UV-enhanced NO2 gas sensing properties of polystyrene sulfonate functionalized ZnO nanowires at room temperature

Jing Wang *a, Mingying Yu a, Xian Li b and Yi Xia c
aThe Key Laboratory of Synthetic and Biological Colloids, Ministry of Education, School of Chemical and Material Engineering, Jiangnan University, Wuxi 214122, China. E-mail: jingwang@jiangnan.edu.cn
bAgricultural Information Institute, Chinese Academy of Agricultural Sciences, Key Laboratory of Agricultural Information Service Technology of Ministry of Agriculture, Beijing 100081, China
cResearch Center for Analysis and Measurement, Kunming University of Science and Technology, Kunming 650093, China

Received 14th October 2018 , Accepted 14th November 2018

First published on 15th November 2018


Polystyrene sulfonate (PSS) functionalized ZnO nanowires were hydrothermally synthesized and assembled into a UV-activated optoelectronic NO2 sensor for the first time. In situ PSS functionalization during hydrothermal synthesis not only facilitated the formation of high-quality ZnO nanowires with small diameters and high aspect ratios, but also significantly improved the UV photoconductance of ZnO nanowires through photo-induced electron injection, leading to the enhanced optoelectronic properties of ZnO nanowires. The optoelectronic NO2 sensors based on PSS-functionalized ZnO nanowires showed much higher responses and faster response rates under UV illumination at room temperature (25 °C). The responses ranged from 60% to 690% toward NO2 concentrations of 50 ppb to 2 ppm. Moreover, the optoelectronic sensors exhibited excellent reversibility, good stability and a low detection limit (5 ppb), making the efficient, optically controlled sensing of ppb-level NO2 gas possible.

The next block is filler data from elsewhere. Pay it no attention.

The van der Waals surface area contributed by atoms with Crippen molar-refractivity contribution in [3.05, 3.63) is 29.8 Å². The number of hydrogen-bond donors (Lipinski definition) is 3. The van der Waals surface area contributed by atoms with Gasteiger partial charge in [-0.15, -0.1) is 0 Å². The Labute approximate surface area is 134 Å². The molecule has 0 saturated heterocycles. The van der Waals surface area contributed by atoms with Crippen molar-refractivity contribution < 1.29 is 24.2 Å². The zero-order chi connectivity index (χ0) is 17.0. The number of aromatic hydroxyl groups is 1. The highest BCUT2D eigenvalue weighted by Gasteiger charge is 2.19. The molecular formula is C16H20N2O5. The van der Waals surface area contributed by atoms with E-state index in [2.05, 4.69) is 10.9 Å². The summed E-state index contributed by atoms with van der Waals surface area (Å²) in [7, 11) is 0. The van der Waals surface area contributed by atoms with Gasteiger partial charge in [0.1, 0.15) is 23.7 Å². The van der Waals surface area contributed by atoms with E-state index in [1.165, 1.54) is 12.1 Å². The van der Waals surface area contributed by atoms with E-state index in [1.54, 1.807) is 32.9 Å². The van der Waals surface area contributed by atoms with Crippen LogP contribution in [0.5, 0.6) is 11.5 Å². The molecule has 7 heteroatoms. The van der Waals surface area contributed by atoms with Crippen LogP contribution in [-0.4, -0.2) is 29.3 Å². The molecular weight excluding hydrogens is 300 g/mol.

1. Introduction

The detection of nitrogen dioxide (NO2) has been a long-term important issue, since NO2 is one of the most toxic gaseous pollutants that affects human health at a ppm level and also causes acid rain.1 Gas sensors based on metal oxide nanomaterials offer multiple advantages including low cost, high responses, potential for miniaturization and operational simplicity.2 In particular, ZnO nanostructures have been widely employed as NO2 sensing materials due to their high sensitivity and selectivity to NO2.3,4 However, traditional NO2 sensors based on metal oxide nanomaterials usually operate at high temperatures (typically 150–600 °C), which causes problems such as energy consumption, short sensor life, and the difficulty of being integrated with flexible devices.5 These limitations have motivated researchers to become engaged in the fabrication of room-temperature NO2 sensors. Recently, ZnO-based room-temperature NO2 sensors employing UV activation have attracted intensive research interest due to the excellent optoelectronic properties of ZnO in the UV region.6–8 UV illumination leads to the photogeneration of free charge carriers in ZnO, which not only increases the material conductivity, but also promotes the surface adsorption/desorption of gas molecules, thus improving both the sensor sensitivity and response/recovery speed.